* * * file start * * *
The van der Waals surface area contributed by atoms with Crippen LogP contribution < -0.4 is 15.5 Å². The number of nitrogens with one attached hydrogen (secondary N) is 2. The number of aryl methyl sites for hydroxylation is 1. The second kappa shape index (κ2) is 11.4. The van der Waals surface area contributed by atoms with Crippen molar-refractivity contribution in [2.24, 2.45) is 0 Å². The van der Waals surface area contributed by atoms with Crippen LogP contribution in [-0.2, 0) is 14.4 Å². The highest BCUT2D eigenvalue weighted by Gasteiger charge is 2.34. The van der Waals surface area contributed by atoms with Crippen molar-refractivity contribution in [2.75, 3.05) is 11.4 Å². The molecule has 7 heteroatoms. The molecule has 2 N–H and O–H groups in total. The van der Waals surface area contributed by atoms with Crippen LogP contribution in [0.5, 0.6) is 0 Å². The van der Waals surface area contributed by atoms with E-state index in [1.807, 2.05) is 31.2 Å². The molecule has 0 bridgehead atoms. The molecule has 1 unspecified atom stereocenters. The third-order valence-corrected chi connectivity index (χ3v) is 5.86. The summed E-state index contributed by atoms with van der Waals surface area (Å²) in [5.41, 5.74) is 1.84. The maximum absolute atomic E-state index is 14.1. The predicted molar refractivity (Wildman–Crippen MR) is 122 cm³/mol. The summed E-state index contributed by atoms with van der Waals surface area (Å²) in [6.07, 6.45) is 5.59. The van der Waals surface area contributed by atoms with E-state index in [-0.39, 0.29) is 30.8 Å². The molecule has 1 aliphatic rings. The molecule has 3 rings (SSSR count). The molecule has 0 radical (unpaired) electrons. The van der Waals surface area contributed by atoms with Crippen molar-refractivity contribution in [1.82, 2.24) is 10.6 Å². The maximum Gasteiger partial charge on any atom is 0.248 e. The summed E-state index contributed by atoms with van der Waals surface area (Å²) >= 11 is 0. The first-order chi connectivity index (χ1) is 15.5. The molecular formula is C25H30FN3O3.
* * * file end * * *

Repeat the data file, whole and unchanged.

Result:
The van der Waals surface area contributed by atoms with Crippen LogP contribution < -0.4 is 15.5 Å². The number of nitrogens with one attached hydrogen (secondary N) is 2. The number of aryl methyl sites for hydroxylation is 1. The second kappa shape index (κ2) is 11.4. The van der Waals surface area contributed by atoms with Crippen molar-refractivity contribution in [2.24, 2.45) is 0 Å². The van der Waals surface area contributed by atoms with Crippen LogP contribution in [-0.2, 0) is 14.4 Å². The highest BCUT2D eigenvalue weighted by Gasteiger charge is 2.34. The van der Waals surface area contributed by atoms with Crippen molar-refractivity contribution in [2.75, 3.05) is 11.4 Å². The molecule has 7 heteroatoms. The molecule has 2 N–H and O–H groups in total. The van der Waals surface area contributed by atoms with Crippen LogP contribution in [0.5, 0.6) is 0 Å². The van der Waals surface area contributed by atoms with E-state index in [1.807, 2.05) is 31.2 Å². The molecule has 0 bridgehead atoms. The molecule has 1 unspecified atom stereocenters. The third-order valence-corrected chi connectivity index (χ3v) is 5.86. The summed E-state index contributed by atoms with van der Waals surface area (Å²) in [5.41, 5.74) is 1.84. The maximum absolute atomic E-state index is 14.1. The predicted molar refractivity (Wildman–Crippen MR) is 122 cm³/mol. The summed E-state index contributed by atoms with van der Waals surface area (Å²) in [6.07, 6.45) is 5.59. The van der Waals surface area contributed by atoms with E-state index in [-0.39, 0.29) is 30.8 Å². The molecule has 1 aliphatic rings. The molecule has 3 rings (SSSR count). The molecule has 0 radical (unpaired) electrons. The van der Waals surface area contributed by atoms with Crippen molar-refractivity contribution in [1.82, 2.24) is 10.6 Å². The maximum Gasteiger partial charge on any atom is 0.248 e. The summed E-state index contributed by atoms with van der Waals surface area (Å²) >= 11 is 0. The first-order chi connectivity index (χ1) is 15.5. The molecular formula is C25H30FN3O3.